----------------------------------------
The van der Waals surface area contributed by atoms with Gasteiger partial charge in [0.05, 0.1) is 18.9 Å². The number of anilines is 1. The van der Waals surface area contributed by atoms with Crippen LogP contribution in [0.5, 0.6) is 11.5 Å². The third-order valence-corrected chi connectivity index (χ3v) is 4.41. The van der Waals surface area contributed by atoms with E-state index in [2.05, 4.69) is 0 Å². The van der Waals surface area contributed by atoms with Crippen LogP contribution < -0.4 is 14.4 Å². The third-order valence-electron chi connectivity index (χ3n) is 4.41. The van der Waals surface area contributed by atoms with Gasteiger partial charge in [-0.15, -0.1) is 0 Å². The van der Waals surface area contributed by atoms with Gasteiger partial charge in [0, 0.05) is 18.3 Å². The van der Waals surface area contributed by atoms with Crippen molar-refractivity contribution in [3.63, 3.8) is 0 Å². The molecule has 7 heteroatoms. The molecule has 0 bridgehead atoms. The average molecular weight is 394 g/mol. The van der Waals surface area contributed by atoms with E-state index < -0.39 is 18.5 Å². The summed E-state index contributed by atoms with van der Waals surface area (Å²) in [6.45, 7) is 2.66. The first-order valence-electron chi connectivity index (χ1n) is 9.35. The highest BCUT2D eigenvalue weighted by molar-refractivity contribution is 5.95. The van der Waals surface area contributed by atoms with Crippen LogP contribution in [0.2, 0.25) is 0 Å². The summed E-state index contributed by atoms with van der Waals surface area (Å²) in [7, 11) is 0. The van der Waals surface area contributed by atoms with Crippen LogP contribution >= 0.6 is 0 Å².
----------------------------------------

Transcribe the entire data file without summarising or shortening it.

The van der Waals surface area contributed by atoms with Gasteiger partial charge in [0.05, 0.1) is 18.9 Å². The number of anilines is 1. The van der Waals surface area contributed by atoms with Crippen LogP contribution in [0.5, 0.6) is 11.5 Å². The third-order valence-corrected chi connectivity index (χ3v) is 4.41. The van der Waals surface area contributed by atoms with E-state index in [2.05, 4.69) is 0 Å². The van der Waals surface area contributed by atoms with Crippen LogP contribution < -0.4 is 14.4 Å². The third-order valence-electron chi connectivity index (χ3n) is 4.41. The van der Waals surface area contributed by atoms with Gasteiger partial charge in [-0.15, -0.1) is 0 Å². The van der Waals surface area contributed by atoms with Gasteiger partial charge in [0, 0.05) is 18.3 Å². The van der Waals surface area contributed by atoms with Crippen molar-refractivity contribution in [3.63, 3.8) is 0 Å². The molecule has 7 heteroatoms. The molecule has 0 bridgehead atoms. The average molecular weight is 394 g/mol. The van der Waals surface area contributed by atoms with E-state index < -0.39 is 18.5 Å². The summed E-state index contributed by atoms with van der Waals surface area (Å²) in [6.45, 7) is 2.66. The first-order valence-electron chi connectivity index (χ1n) is 9.35. The highest BCUT2D eigenvalue weighted by molar-refractivity contribution is 5.95. The van der Waals surface area contributed by atoms with Crippen LogP contribution in [0.2, 0.25) is 0 Å². The summed E-state index contributed by atoms with van der Waals surface area (Å²) in [7, 11) is 0. The van der Waals surface area contributed by atoms with Crippen LogP contribution >= 0.6 is 0 Å².